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TIRED of looking at dull and boring charts that make everything feel like a drag? Make them more hip and fantastic with infographics.
Infographics, or “data viz,”refers to the way data is designed, presented and arranged in order to successfully communicate a message. An infographic that’s designed well should provide exciting information that’s easy to grasp and visually appealing to look at.
Graphic Design vs. Infographics
Designing infographics will definitely require the same skills needed for graphic design. These skills include a great eye for detail and composition, knowledge in typography, and experience in choosing the right color. However, graphic design and infographics should not be confused with one another. Treat infographics as artwork —they should have designs that are not only visually appealing, but should also tell a story.
For this reason, brainstorming for infographics can be more challenging because it also involves research. Try to present information that’s new, or information that you don’t expect your target audience to know beforehand.
Why Should You Learn It?
Why are infographics important? That’s because there’s a huge chance that you’re going to stop scrolling on your browsers if you encounter an image or infographic that catches your eye. It’s a useful tool in internet marketing, branding and Search Engine Optimization (SEO). Many companies have begun recognizing the lasting impact of great designs. It’s a rewarding and useful skill to add to your repertoire.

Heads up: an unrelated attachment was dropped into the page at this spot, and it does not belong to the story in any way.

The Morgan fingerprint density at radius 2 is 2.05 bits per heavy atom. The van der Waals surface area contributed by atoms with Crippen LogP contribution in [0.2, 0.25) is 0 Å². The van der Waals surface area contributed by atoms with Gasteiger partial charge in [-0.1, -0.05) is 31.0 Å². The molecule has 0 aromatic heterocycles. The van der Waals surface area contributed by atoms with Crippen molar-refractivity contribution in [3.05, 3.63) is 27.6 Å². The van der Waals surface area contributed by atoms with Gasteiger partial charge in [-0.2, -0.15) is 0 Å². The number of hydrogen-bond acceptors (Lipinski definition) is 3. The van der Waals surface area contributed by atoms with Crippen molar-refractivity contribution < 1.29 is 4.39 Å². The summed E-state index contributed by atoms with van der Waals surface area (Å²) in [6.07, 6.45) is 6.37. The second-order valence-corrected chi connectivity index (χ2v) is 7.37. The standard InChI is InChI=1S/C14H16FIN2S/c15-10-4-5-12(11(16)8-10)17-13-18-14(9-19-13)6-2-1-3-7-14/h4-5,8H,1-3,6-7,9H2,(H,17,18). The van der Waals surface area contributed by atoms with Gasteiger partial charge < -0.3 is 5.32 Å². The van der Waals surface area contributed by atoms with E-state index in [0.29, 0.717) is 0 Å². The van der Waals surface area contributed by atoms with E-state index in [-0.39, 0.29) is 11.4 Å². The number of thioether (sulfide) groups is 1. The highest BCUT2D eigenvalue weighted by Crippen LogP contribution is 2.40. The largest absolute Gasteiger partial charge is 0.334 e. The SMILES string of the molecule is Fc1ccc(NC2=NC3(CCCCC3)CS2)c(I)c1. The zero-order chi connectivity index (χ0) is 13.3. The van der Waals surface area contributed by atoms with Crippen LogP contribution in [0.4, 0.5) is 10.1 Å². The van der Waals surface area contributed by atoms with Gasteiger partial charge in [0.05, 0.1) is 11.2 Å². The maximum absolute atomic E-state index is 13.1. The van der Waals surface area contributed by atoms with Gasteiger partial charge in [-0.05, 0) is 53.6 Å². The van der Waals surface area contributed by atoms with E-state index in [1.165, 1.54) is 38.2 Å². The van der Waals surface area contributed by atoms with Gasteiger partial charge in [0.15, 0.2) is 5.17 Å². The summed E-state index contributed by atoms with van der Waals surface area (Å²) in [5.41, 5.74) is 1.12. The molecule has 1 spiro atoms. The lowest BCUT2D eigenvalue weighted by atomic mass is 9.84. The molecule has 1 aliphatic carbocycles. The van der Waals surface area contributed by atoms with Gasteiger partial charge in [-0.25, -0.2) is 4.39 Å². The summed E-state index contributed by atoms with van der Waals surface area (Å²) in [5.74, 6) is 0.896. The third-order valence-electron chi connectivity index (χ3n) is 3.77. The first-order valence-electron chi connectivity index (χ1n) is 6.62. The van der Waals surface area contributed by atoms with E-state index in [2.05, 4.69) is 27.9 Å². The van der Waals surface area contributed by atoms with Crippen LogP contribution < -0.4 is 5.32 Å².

Tips and Tricks
1. The Design Should Also Speak, Not Just the Words
Text that’s written well will definitely catch a reader’s attention, but you also want your design to work for you. A great way to test if your design works is if it still speaks even when all the text is gone or deleted. This can be done by including images or charts that communicate themselves.
2. Make Sure the Ideas Flow
There’s no greater way to turn your reader off than by presenting them with a messy design that’s hard to follow. Make sure your ideas flow!
Start by creating a great hook that will lure your audience into reading more, and then support your hook with content and data. Make sure that the design gives sound conclusions. Be careful not to dump too much information at one go!
3. Don’t Rely on Typography
Typography can be a useful tool in making info more readable and understandable, but you can’t rely on it alone. For example, presenting important information in a larger size font can change its impact, but the way it’s positioned or used in the design should also be considered.
Infographics is a great way to present information to various audiences. Why settle for lackluster charts or graphs when you can enjoy well-designed and ingeniously presented graphics?